Jeanne Moreau Quotes, Fast Facts

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jeanne moreau quotes

“Age does not protect you from love. But love, to some extent, protects you from age.”

“The important thing is to be alive—to see what you have… to feel it.”

“Art is an irreplaceable way of understanding and expressing the world.”

“To be free is often to be lonely.”

“In love, one should simplify, choose persons worthy of their promises, and leave them if they don’t keep them.”

“Acting is not about being someone different. It’s finding the similarity in what is apparently different, then finding myself in there.”

“The body is a house of many windows: there we all sit, showing ourselves and crying on the passers-by to come and love us.”

“I have always been a serious and melancholic person.”

“I believe that true art is universal and that it has only one language—no matter how difficult it is, it must be translated for the people to enjoy it.”

“I’m a character actress in the sense that I play many different roles. I don’t get cast as the same character.”

“Every artist walks with a sick heart.”

“One never knows what each day is going to bring. The important thing is to be open and ready for it.”

“Freedom is something you need every day.”

“Art is dangerous. It is one of the attractions: when it ceases to be dangerous you don’t want it.”

“A lot of things draw me to a project—usually the script, the director, and the other actors.”

“Film will only become an art when its materials are as inexpensive as pencil and paper.”

“Actors need bricks to play with, and in fact, that is what they do with each other.”

“I think of life as a good book. The further you get into it, the more it begins to make sense.”

“An artist never works under ideal conditions. If they existed, his work wouldn’t exist, for the artist doesn’t live in a vacuum. Some sort of pressure must exist. The artist exists because the world is not perfect.”

“The camera can film my face, but until it captures my soul, you don’t have a movie.”

“There is no joy without pain. I wouldn’t want it any other way.”

“Acting is discovering the soul of the character, and finding a way to express it in the most beautiful way.”

“If you do a good job for others, you heal yourself at the same time because a dose of joy is a spiritual cure. It transcends all barriers.”

“I’m someone who likes to have everything perfect.”

“Life is short, and it’s up to you to make it sweet.”

jeanne moreau fast facts

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Jeanne Moreau, born on January 23, 1928, in Paris, France, and passing away on July 31, 2017, in the same city, gained prominence as an actress celebrated for her diverse performances in French New Wave cinema during the 1950s and ’60s, extending her prolific career well into the 21st century.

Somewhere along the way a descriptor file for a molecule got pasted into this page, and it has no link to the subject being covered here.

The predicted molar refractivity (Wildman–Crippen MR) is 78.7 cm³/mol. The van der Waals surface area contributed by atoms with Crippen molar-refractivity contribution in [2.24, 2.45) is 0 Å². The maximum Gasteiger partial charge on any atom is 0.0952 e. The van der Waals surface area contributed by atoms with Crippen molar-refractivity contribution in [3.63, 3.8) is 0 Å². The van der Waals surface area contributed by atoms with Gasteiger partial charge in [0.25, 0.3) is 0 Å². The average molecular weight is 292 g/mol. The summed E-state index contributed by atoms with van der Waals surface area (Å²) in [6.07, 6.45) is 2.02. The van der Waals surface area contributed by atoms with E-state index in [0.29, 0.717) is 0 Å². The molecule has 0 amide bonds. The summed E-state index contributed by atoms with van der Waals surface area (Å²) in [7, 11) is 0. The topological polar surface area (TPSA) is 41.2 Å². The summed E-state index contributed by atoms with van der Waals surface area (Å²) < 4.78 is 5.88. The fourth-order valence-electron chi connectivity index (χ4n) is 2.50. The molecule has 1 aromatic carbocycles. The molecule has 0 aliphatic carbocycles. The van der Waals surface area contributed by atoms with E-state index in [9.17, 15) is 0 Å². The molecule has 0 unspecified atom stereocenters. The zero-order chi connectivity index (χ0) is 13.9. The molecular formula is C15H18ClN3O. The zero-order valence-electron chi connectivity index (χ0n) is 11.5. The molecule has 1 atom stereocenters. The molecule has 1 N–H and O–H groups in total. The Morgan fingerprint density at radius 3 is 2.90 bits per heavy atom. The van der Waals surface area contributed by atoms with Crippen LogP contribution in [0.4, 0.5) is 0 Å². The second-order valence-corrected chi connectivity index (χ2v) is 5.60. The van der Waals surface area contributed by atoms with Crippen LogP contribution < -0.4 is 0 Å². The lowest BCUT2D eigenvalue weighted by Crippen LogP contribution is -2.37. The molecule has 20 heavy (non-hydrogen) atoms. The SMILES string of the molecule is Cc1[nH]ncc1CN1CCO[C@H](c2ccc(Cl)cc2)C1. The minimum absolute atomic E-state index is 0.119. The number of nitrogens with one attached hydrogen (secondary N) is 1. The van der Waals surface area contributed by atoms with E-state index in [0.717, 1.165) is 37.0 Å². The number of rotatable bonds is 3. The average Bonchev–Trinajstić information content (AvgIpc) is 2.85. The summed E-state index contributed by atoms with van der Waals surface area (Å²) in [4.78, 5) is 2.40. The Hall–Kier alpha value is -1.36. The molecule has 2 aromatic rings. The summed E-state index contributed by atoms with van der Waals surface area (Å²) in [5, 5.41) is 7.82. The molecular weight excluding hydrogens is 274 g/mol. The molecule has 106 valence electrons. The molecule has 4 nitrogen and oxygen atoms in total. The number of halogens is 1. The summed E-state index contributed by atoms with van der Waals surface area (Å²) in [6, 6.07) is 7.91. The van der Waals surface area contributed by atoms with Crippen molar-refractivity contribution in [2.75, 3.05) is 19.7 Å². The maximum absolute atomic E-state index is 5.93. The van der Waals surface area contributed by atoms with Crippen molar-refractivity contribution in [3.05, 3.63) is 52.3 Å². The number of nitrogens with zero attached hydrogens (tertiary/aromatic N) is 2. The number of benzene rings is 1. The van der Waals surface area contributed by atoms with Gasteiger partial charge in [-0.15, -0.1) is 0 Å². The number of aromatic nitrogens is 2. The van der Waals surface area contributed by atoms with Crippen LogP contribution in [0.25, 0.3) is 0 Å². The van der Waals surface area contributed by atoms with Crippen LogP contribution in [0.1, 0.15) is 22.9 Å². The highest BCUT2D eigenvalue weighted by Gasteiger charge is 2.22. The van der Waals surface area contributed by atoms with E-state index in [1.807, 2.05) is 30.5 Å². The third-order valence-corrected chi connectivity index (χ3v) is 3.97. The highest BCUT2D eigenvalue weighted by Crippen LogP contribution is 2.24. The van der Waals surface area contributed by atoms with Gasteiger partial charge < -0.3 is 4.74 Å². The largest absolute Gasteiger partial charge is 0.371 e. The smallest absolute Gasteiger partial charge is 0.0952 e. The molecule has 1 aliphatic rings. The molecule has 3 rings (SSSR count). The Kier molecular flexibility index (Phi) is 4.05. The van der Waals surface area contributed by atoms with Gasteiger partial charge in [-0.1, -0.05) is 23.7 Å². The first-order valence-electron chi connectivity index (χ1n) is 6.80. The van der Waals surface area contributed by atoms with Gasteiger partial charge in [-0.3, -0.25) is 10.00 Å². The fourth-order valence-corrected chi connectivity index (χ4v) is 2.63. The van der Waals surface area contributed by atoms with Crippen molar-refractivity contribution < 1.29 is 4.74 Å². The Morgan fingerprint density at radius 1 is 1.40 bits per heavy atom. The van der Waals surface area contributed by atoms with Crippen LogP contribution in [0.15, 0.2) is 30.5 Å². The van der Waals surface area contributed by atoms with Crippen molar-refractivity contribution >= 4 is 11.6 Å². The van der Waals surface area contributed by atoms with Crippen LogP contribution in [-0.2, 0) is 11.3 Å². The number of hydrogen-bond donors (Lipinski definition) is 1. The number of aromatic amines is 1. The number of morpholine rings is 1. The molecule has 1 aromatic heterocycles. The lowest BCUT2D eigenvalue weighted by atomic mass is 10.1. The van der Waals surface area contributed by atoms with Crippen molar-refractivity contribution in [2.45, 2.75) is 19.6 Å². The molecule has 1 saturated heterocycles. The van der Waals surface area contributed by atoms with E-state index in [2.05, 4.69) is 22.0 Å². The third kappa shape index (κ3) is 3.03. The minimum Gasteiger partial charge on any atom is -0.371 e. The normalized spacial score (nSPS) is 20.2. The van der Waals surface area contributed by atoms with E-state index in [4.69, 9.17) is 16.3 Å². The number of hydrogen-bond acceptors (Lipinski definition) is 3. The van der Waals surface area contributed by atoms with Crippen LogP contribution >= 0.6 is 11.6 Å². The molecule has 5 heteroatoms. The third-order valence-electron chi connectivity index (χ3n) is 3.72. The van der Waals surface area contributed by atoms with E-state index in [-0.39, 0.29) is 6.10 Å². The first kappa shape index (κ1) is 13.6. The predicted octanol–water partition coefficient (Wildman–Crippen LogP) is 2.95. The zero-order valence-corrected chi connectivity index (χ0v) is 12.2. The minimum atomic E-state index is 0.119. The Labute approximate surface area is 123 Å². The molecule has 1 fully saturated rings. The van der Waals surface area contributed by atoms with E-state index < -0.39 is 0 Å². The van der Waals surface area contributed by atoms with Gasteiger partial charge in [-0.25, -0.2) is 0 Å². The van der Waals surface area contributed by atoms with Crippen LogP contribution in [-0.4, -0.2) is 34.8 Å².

Commencing her journey at the Conservatoire Nationale d’Art Dramatique, Moreau became the youngest member of the Comédie-Française at the age of 20.

While Le Dernier Amour (1949; Last Love) marked her initial foray into film, it was Ascenseur pour l’échafaud (Elevator to the Gallows, 1958) and Les Amants (1958; The Lovers) that catapulted her to international acclaim, embodying feminine mystery and sensuality.

Her portrayal of alienated modern women in Moderato cantabile (1960) and La notte (1961; “The Night”) and her dynamic role as the enigmatic Catherine in Jules et Jim (1962) solidified her reputation as an extraordinary actress and a captivating screen presence.

Noteworthy films from the 1960s include Le Journal d’une femme de chambre (1964; Diary of a Chambermaid), Viva Maria! (1965), co-starring with Brigitte Bardot, and Campanadas a medianoche (1966; Chimes at Midnight, or Falstaff).

She also ventured into directing, notably with L’Adolescente (1979; “The Adolescent”), featuring Simone Signoret.

Continuing her career into the 1980s and ’90s, Moreau’s films like Le Miraculé (1987; “The Miracle”) and La Vieille qui marchait dans la mer (1991; The Old Lady Who Walked in the Sea) earned acclaim in France.

Her roles ranged from a seductive older woman in the BBC movie Clothes in the Wardrobe (1993; U.S. title The Summer House) to portraying a Jewish grandmother in I Love You, I Love You Not (1996).

By the early 21st century, Moreau’s filmography exceeded 130 titles, including Lisa (2001), Le Temps qui reste (2005; Time to Leave), and Plus Tard (2008; One Day You’ll Understand).

Her enduring impact on cinema remains a testament to her talent and versatility.